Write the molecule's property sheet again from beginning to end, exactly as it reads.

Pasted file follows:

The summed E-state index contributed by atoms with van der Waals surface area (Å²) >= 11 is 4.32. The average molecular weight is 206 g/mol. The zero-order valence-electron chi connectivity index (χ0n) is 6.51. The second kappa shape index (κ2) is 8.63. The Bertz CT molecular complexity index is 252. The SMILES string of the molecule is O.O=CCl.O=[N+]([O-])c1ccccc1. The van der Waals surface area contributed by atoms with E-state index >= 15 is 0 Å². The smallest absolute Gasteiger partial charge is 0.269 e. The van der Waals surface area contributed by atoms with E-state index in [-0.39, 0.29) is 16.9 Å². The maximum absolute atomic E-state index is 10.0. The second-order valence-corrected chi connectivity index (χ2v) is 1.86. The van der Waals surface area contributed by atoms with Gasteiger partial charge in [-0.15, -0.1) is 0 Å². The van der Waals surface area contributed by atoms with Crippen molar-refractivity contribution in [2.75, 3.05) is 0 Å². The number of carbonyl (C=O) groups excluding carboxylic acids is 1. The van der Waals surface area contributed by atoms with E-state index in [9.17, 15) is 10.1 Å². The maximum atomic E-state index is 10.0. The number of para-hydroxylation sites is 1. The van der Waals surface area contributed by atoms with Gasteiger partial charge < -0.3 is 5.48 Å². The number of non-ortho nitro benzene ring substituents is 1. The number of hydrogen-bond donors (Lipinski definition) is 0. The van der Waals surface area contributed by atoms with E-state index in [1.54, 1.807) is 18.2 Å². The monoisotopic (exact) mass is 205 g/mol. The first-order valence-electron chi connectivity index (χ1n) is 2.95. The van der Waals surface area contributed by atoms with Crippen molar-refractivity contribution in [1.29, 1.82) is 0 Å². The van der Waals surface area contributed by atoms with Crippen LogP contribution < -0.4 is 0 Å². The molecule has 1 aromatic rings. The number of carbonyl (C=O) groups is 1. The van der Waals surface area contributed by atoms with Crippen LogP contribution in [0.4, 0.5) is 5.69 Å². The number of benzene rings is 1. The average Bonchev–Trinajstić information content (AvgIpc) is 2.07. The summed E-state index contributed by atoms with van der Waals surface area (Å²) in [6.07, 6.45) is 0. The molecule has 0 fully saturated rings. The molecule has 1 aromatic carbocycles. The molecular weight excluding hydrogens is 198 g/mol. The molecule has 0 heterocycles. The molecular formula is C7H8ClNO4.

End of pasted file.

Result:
The summed E-state index contributed by atoms with van der Waals surface area (Å²) >= 11 is 4.32. The average molecular weight is 206 g/mol. The zero-order valence-electron chi connectivity index (χ0n) is 6.51. The second kappa shape index (κ2) is 8.63. The Bertz CT molecular complexity index is 252. The SMILES string of the molecule is O.O=CCl.O=[N+]([O-])c1ccccc1. The van der Waals surface area contributed by atoms with E-state index >= 15 is 0 Å². The smallest absolute Gasteiger partial charge is 0.269 e. The van der Waals surface area contributed by atoms with E-state index in [-0.39, 0.29) is 16.9 Å². The maximum absolute atomic E-state index is 10.0. The second-order valence-corrected chi connectivity index (χ2v) is 1.86. The van der Waals surface area contributed by atoms with Gasteiger partial charge in [-0.15, -0.1) is 0 Å². The van der Waals surface area contributed by atoms with Crippen molar-refractivity contribution in [2.75, 3.05) is 0 Å². The number of carbonyl (C=O) groups excluding carboxylic acids is 1. The van der Waals surface area contributed by atoms with E-state index in [9.17, 15) is 10.1 Å². The maximum atomic E-state index is 10.0. The number of para-hydroxylation sites is 1. The van der Waals surface area contributed by atoms with Gasteiger partial charge < -0.3 is 5.48 Å². The number of non-ortho nitro benzene ring substituents is 1. The number of hydrogen-bond donors (Lipinski definition) is 0. The van der Waals surface area contributed by atoms with E-state index in [1.54, 1.807) is 18.2 Å². The monoisotopic (exact) mass is 205 g/mol. The first-order valence-electron chi connectivity index (χ1n) is 2.95. The van der Waals surface area contributed by atoms with Crippen molar-refractivity contribution in [1.29, 1.82) is 0 Å². The van der Waals surface area contributed by atoms with Crippen LogP contribution < -0.4 is 0 Å². The molecule has 1 aromatic rings. The number of carbonyl (C=O) groups is 1. The van der Waals surface area contributed by atoms with Crippen LogP contribution in [0.4, 0.5) is 5.69 Å². The number of benzene rings is 1. The average Bonchev–Trinajstić information content (AvgIpc) is 2.07. The summed E-state index contributed by atoms with van der Waals surface area (Å²) in [6.07, 6.45) is 0. The molecule has 0 fully saturated rings. The molecule has 1 aromatic carbocycles. The molecular weight excluding hydrogens is 198 g/mol. The molecule has 0 heterocycles. The molecular formula is C7H8ClNO4.